3 Things a Nutritionist Wants You to Know About Carbs

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There are several myths about carbs. Many think it means pasta, rice and bread, whereas carbohydrates cover a wide range of meals. Many of the plant-based meals also contain carbs, including vegetables, fruits, beans, whole grains and lentils.

So, you really don’t want to write off carbs from your diet, as it would mean writing off some important meals that provide essential nutrients for the body.

Studies have found that common sources in the Americans’ diet are mostly soda, breads and baked goods and sometimes fruits. This is the exact reason why carbs are now a bad rap in the United States, since a number of unhealthy carbs are on the increase.

Here are some common myths about carbs nutritionists want you to ignore.

1. Cutting carbs is the best way to lose weight

Although low-carb diets have been shown to have better results in weight loss compared to low-fat diets, there is only but a little difference. Before settling out for a low-carb diet, you need to understand the approach that works best for you.

You don’t have to cut off carbs altogether, especially major ones like whole grains, beans and sweet potatoes. The best thing is to strictly limit your daily carb intake and avoid the more dangerous ones like flour-made snacks and white rice.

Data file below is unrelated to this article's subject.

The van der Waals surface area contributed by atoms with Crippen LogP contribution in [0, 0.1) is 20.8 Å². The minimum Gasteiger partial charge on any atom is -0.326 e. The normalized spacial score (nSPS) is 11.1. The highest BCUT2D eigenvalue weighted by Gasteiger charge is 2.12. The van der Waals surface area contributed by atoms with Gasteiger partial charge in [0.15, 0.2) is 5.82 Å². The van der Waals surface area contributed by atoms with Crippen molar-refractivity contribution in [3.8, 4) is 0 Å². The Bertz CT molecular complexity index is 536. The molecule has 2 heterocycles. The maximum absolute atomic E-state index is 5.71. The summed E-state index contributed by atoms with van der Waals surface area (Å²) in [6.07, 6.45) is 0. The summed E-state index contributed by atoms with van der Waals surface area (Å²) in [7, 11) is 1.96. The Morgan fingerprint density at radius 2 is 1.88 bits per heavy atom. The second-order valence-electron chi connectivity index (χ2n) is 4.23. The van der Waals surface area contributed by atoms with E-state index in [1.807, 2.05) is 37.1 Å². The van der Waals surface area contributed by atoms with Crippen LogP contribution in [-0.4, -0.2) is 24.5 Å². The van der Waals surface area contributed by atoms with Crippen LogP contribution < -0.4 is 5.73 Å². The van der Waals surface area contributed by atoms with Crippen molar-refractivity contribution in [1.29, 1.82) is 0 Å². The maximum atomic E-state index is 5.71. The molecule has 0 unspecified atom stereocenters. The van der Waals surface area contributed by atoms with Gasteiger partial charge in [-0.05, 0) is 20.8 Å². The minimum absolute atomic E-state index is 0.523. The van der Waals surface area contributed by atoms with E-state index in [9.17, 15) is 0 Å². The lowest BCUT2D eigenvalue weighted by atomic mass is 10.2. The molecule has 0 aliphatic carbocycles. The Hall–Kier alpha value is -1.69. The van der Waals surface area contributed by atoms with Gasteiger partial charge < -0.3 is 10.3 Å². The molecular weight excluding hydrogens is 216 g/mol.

2. Carbs cause inflammation

One of the major reasons why people are encouraged to stay off fat is because, they think they are bad for the body. The concern for inflammation caused by carbs might have risen from it being an intermediary between obesity and cancer, cardiovascular disease and some other chronic diseases.

However, this only happens when you load up on unhealthy fats that may worsen your health and lead to inflammation. Super carbs like whole grains and other plant foods are actually a plus for you as they help reduce concentrations of inflammatory markers and release other important nutrients needed for the proper functioning of your health.

3. Carbohydrate rich foods contain only carbohydrate

Carbohydrate rich foods do not contain carbohydrates alone, but other nutrients like protein and fat. Grains and vegetables are perfect examples of this, as they contain trace amounts of fat and small-to-moderate amounts of protein.

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